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Macroevolution of dimensionless life history metrics in tetrapods

Citation

Babich Morrow, Cecina; Ernest, S.K. Morgan; Kerkhoff, Drew (2021), Macroevolution of dimensionless life history metrics in tetrapods, Dryad, Dataset, https://doi.org/10.5061/dryad.63xsj3v1p

Abstract

Life history traits represent organisms’ strategies to navigate the fitness trade-offs between survival and reproduction. Eric Charnov developed three dimensionless metrics to quantify fundamental life history trade-offs. Lifetime reproductive effort (LRE), relative reproductive lifespan (RRL), and relative offspring size (ROS), together with body mass, can be used to classify life history strategies across the four major classes of tetrapods: amphibians, reptiles, mammals, and birds. First, we investigate how the metrics have evolved in concert with body mass. In most cases, we find evidence for correlated evolution between body mass and the three metrics. Second, we compare life history strategies across the four classes of tetrapods and find that LRE, RRL, and ROS delineate a space in which the major tetrapod classes occupy mostly unique subspaces. These distinct combinations of life history strategies provide us with a framework to understand the impact of major evolutionary transitions in energetics, physiology, and ecology.

Methods

We compiled life history trait data for birds, mammals, reptiles, and amphibians from multiple sources in order to calculate 3 dimensionless life history metrics: lifetime reproductive effort, relative reproductive lifespan, and relative offspring size. For the birds and mammals, we used data exclusively from the Amniote Life History Database (Myhrvold et al. 2015). For the reptiles, we supplemented the data available in Amniote with another published set of reptile life history traits (Allen et al. 2017) through a two-step process. First, if a reptile species present in the Amniote database lacked trait data for one of the life history traits necessary to calculate the dimensionless metrics, we filled in the corresponding value from Allen et al. (2017). Secondly, we added trait data for species present in the Allen et al. database but not in Amniote. For the amphibians, we obtained life history trait data from the AmphiBIO database (Oliveira et al. 2017).

Lifetime Reproductive Effort

The first dimensionless metric, LRE, is the product of reproductive effort and average adult lifespan. Charnov defines reproductive effort as R/m, where R is the organism’s average reproductive allocation per unit time and m is the average adult body mass. To calculate R, we multiplied litter or clutch size by the number of litters or clutches per year, yielding the number of offspring per year, and then multiplied this value by the mass of offspring at independence. AmphiBIO reports a minimum and maximum clutch size, so we averaged these two values when calculating clutch size. We defined independence as fledging for birds, weaning for mammals, hatching for reptiles, and offspring or egg for amphibians (whichever value for offspring mass was provided in AmphiBIO). After calculating R, we divided by the average adult body mass for the amniotes and the maximum adult body mass for the amphibians to calculate reproductive effort. While Charnov’s model calls for an average body mass, AmphiBIO only provides a maximum adult body mass, so we used this value to provide an approximate value of this metric for amphibians. Finally, we multiply reproductive effort by adult lifespan to calculate LRE. We used maximum longevity, rather than average longevity, for all classes due to data quality and availability.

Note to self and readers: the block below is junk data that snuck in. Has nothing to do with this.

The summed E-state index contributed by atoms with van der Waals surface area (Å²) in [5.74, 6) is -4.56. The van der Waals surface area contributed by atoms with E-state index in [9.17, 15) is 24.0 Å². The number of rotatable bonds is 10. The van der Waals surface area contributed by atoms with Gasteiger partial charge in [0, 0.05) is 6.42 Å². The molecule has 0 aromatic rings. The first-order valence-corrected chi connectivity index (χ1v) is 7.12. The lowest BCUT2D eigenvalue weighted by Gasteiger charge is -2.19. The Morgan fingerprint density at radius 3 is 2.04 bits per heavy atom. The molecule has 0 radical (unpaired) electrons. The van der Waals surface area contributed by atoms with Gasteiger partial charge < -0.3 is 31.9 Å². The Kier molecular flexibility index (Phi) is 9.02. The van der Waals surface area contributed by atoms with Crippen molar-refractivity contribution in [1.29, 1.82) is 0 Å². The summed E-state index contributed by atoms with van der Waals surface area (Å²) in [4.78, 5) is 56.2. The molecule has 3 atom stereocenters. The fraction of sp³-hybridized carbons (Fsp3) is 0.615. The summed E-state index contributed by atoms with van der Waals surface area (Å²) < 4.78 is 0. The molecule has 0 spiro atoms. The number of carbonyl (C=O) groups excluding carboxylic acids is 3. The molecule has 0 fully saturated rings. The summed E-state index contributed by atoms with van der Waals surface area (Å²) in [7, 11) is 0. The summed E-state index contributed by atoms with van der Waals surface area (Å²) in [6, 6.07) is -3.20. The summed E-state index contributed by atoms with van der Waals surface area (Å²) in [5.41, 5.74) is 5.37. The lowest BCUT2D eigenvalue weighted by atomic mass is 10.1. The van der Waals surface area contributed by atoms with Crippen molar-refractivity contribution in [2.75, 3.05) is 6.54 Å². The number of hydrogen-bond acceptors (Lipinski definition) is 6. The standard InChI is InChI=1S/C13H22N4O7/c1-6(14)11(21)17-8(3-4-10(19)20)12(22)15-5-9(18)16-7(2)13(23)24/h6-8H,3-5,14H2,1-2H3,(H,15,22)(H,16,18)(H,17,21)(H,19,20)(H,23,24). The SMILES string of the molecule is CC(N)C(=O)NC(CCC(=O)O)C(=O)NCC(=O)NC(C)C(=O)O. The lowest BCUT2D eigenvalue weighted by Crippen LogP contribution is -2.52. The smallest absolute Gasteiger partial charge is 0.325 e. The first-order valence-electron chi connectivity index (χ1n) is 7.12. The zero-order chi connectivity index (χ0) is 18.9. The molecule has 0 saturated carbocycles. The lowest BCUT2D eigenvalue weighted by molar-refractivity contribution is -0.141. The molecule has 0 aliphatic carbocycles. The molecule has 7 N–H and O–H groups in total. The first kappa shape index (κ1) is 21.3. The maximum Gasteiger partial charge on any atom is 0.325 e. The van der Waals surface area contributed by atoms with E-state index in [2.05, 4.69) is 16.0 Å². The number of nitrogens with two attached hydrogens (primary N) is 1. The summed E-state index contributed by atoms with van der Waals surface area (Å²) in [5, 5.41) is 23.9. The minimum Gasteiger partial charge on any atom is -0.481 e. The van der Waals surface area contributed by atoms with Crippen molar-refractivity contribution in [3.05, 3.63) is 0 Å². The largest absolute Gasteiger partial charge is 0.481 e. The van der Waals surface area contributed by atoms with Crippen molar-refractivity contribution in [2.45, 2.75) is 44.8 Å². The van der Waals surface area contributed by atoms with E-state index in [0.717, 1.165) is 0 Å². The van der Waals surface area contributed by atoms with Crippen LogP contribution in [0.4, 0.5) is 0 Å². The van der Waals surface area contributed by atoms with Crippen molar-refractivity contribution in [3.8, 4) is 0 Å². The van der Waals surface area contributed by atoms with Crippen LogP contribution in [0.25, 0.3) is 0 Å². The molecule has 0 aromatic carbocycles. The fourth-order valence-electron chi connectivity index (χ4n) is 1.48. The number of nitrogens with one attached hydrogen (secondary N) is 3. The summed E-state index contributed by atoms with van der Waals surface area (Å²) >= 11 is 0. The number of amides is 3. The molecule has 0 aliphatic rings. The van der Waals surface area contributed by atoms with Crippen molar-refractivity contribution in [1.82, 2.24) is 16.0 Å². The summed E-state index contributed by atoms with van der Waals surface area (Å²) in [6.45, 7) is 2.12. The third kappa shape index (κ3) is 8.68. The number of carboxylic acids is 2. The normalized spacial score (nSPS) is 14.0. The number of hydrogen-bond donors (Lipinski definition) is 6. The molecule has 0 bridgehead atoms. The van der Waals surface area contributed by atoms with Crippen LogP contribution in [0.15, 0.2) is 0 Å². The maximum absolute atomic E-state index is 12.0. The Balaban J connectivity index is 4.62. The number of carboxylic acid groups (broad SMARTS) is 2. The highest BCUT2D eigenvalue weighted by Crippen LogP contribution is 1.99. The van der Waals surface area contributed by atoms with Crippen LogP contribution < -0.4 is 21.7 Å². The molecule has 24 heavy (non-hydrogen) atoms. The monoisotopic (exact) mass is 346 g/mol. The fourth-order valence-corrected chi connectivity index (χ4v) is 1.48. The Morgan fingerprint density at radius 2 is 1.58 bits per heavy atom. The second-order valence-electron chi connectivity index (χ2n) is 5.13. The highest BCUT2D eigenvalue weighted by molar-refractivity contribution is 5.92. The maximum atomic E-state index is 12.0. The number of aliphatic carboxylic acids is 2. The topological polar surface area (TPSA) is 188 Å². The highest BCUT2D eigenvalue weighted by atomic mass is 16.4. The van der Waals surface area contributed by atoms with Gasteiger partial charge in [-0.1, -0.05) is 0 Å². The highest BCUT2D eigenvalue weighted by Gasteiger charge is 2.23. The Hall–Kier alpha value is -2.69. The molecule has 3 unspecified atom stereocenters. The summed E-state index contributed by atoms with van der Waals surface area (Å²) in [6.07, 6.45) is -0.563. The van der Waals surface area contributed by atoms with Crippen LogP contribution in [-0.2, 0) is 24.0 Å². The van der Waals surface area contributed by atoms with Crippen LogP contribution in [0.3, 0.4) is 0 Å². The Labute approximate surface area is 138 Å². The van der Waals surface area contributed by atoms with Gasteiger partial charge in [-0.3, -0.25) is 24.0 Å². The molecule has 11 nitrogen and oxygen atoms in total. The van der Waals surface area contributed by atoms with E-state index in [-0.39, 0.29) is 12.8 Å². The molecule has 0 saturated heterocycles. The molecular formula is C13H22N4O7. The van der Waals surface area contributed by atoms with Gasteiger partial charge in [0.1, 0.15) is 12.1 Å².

Relative Reproductive Lifespan

To calculate RRL, we divided adult lifespan by the time to female maturity. Since Amniote reports longevity in years and age at female maturity in days, we converted longevity to days to keep the ratio dimensionless. AmphiBIO reports minimum and maximum age at sexual maturity, so we averaged these values to calculate an average.

Relative Offspring Size

In order to calculate the final dimensionless metric, ROS, we divided mass at independence by average adult body mass. We used the same criteria for independence for birds, mammals, reptiles, and amphibians as used to calculate R. Since AmphiBIO reports offspring size as minimum and maximum lengths rather than mass, we used allometry equations for Anura and Caudata to convert these lengths to offspring mass (Santini et al. 2017). We used the models predicting mass from SVL for Anura and Caudata, rather than those including habitat and paedomorphy since the majority of frog species in AmphiBIO existed in multiple habitats and paedomorphy was not reported for the salamander species. After converting the minimum and maximum lengths at independence to mass, we averaged these two masses to calculate mass at independence for the amphibians.

Usage Notes

Columns:

  • order: order
  • family: family
  • genus: genus
  • species: species
  • subspecies: subspecies name, if relevant
  • common_name: common name of species, if found
  • adult_body_mass_g: adult body mass, in grams
  • C_E: lifetime reproductive effort (also called C*E by Charnov)
  • I_m: relative offspring size (also called I/m by Charnov)
  • E_alpha: relative reproductive lifespan (also called E/α by Charnov)
  • log_bodymass: natural log of body mass in grams
  • log_C_E: natural log of lifetime reproductive effort
  • log_I_m: natural log of relative offspring size
  • log_E_alpha: natural log of relative reproductive lifespan

Funding

National Science Foundation, Award: DEB-1556651

Kenyon Summer Science Scholarship, Award: 2017

Kenyon Summer Science Scholarship, Award: 2017